Swaps Trading Rules
Unfortunately, the flawed swaps trading rules imposed by the CFTC in 2013 have put America at a disadvantage globally. These rules are highly over-engineered, disproportionately modeled on the US futures market and biased against both human discretion and technological innovation. They are fundamentally mismatched to the distinct liquidity, trading and market structure characteristics of the global swaps market.
The CFTC’s flawed swaps trading rules have driven global market participants away from transacting with entities subject to CFTC swaps regulation. They have contributed to the continuing fragmentation of global markets into a series of distinct liquidity pools that are less resilient to market shocks and less supportive of global economic growth.
The CFTC must move forward with a better regulatory framework for swaps trading. It must allow market participants to choose the manner of trade execution best suited to their swaps trading and liquidity needs and not have it chosen for them by the federal government. Our regulatory framework must help to attract, rather than repel, global capital to US trading markets. It must better align regulatory oversight with inherent swaps market dynamics. Most importantly, it must facilitate risk transfer in support of increased commercial lending and broad-based economic revival.
Our goal is to oversee markets that are neither the least nor the most prescriptively regulated – but the BEST regulated – balancing market oversight, health and vitality.
III. Regulatory Comity
I will now turn to the critical importance of cross-border regulatory coordination.
As part of his Executive Order on Core Principles for Regulating the United States Financial System, President Trump also called upon US government agencies to advance national interests in international financial regulatory negotiations and meetings. The CFTC seeks to fully embrace that Core Principle in President Trump’s executive order.
By their very nature, swaps instruments trade in global markets. They allow American agriculture producers, industrial manufacturers and financial service providers to transfer or bear exposure to the risk of variable commodity prices, foreign exchange, rate of interest or counterparty credit default in marketplaces around the world.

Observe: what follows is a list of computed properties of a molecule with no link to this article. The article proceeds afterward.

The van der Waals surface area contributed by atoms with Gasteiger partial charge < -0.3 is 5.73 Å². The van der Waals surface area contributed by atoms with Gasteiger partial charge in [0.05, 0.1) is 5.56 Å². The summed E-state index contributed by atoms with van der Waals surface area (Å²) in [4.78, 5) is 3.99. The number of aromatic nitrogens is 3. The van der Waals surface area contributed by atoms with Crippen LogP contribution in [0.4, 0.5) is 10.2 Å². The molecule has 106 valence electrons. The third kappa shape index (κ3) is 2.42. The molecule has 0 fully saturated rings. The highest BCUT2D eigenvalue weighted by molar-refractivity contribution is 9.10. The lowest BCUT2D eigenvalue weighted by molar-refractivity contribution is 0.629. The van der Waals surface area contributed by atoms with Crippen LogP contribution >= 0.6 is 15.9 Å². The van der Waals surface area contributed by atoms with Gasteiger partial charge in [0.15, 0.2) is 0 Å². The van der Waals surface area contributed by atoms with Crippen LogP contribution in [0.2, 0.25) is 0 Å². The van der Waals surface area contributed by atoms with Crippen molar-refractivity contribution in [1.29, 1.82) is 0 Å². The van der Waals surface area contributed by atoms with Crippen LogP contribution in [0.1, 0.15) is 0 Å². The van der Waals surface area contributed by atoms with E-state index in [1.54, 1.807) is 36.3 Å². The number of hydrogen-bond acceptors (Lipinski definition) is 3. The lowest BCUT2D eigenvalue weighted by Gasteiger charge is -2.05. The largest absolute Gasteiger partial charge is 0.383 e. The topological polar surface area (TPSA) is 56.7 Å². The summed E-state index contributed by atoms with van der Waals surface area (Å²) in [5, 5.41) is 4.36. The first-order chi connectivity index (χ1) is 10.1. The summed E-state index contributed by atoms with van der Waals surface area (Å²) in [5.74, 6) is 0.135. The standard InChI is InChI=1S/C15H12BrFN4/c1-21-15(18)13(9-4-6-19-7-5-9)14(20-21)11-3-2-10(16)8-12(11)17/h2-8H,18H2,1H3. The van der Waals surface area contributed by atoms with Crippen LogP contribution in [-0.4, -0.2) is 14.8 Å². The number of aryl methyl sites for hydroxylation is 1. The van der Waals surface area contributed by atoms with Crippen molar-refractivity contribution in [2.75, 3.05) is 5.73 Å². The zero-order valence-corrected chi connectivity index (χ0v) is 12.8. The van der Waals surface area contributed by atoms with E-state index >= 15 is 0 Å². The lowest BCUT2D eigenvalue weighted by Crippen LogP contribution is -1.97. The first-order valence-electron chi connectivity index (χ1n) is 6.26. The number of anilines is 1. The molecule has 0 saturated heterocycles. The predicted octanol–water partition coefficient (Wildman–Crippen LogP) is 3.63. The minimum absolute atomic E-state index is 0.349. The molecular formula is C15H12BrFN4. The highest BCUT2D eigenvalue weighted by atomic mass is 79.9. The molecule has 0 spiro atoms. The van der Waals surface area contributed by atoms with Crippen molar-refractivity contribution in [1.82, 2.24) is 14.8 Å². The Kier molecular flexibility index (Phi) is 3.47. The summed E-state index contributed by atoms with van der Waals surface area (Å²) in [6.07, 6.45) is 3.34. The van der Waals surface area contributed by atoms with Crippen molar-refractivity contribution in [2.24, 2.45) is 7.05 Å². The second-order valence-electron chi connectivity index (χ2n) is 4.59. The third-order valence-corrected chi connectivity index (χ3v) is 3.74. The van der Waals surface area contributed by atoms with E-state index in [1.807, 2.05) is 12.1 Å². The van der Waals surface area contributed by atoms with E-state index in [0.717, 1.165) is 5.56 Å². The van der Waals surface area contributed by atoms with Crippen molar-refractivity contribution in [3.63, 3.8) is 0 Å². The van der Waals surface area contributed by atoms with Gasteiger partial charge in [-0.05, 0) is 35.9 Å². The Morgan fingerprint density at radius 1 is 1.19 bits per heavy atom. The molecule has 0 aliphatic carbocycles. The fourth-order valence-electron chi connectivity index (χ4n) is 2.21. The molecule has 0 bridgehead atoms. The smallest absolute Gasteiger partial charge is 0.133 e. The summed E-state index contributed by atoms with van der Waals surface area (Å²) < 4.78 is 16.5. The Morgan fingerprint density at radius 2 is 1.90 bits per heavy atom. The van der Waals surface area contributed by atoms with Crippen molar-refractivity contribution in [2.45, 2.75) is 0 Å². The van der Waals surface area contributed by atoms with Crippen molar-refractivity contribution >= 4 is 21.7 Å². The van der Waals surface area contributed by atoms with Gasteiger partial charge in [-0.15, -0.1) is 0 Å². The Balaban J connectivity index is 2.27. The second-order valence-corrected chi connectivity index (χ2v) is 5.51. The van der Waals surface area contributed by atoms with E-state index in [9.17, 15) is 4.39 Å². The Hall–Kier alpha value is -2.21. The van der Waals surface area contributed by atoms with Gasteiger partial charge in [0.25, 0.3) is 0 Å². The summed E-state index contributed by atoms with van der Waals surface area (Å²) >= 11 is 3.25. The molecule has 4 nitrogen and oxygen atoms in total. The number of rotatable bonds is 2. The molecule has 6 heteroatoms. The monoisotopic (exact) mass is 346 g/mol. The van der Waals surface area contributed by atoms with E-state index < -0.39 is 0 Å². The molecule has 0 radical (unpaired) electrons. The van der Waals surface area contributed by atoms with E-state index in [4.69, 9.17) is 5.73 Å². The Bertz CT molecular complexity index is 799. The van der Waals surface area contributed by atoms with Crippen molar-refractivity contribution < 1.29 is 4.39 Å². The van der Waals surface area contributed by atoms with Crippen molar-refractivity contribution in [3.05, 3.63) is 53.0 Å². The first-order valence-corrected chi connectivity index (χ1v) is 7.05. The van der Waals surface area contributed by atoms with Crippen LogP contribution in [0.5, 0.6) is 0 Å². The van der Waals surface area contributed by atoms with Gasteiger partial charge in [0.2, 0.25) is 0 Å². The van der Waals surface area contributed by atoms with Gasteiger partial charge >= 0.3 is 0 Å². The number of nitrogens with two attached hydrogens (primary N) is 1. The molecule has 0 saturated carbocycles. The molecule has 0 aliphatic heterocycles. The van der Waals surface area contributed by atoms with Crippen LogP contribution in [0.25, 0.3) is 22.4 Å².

Without robust and orderly global derivative markets, American firms would bear greater risk in their international commercial activities. As a result, they would either curtail operations or be less competitive than their overseas counterparts. That would mean fewer jobs at home and diminished US economic activity.
Instead, we must ensure that global markets are salutatory and suitable for the risk transfer needs of American agriculture producers, industrial manufacturers and financial service providers. To do so, the CFTC must be an active participant in international bodies, like the International Organization of Securities Commissions (IOSCO), where it may pursue policies to enhance the health, durability and vitality of global markets suitable for American trading and risk transfer.
As our regulatory counterparts continue to implement swaps reforms in their markets, it is critical that we make sure our rules do not conflict and fragment the global marketplace. That is why the CFTC should operate on the basis of comity, not uniformity, with overseas regulators. The CFTC should move to a flexible, outcomes-based approach for cross-border equivalence and substituted compliance.
In all of its international engagements with fellow financial regulators and related regulatory bodies, the CFTC should act in a forthright and candid manner, displaying leadership when appropriate and respect and due consideration at all times. The CFTC aims to be considered a trusted and worthy counterpart by its overseas regulatory associates.
I am committed to making regulatory comity work. I will do everything I can to see that the CFTC works positively with our regulatory counterparts from around the world. As I am here in Lisbon, I particularly want to emphasize the importance I hold for the relationship between the CFTC and European Commission (EC) and the European Securities and Markets Authority (ESMA). I want to build on the success we have had working with the EC and ESMA – chaired by Steven Maijoor – on CCP equivalence. I look forward to positive equivalence decisions by the EC on trading platforms and margin requirements. It is critical that we achieve these results and make them enduring and provide market certainty.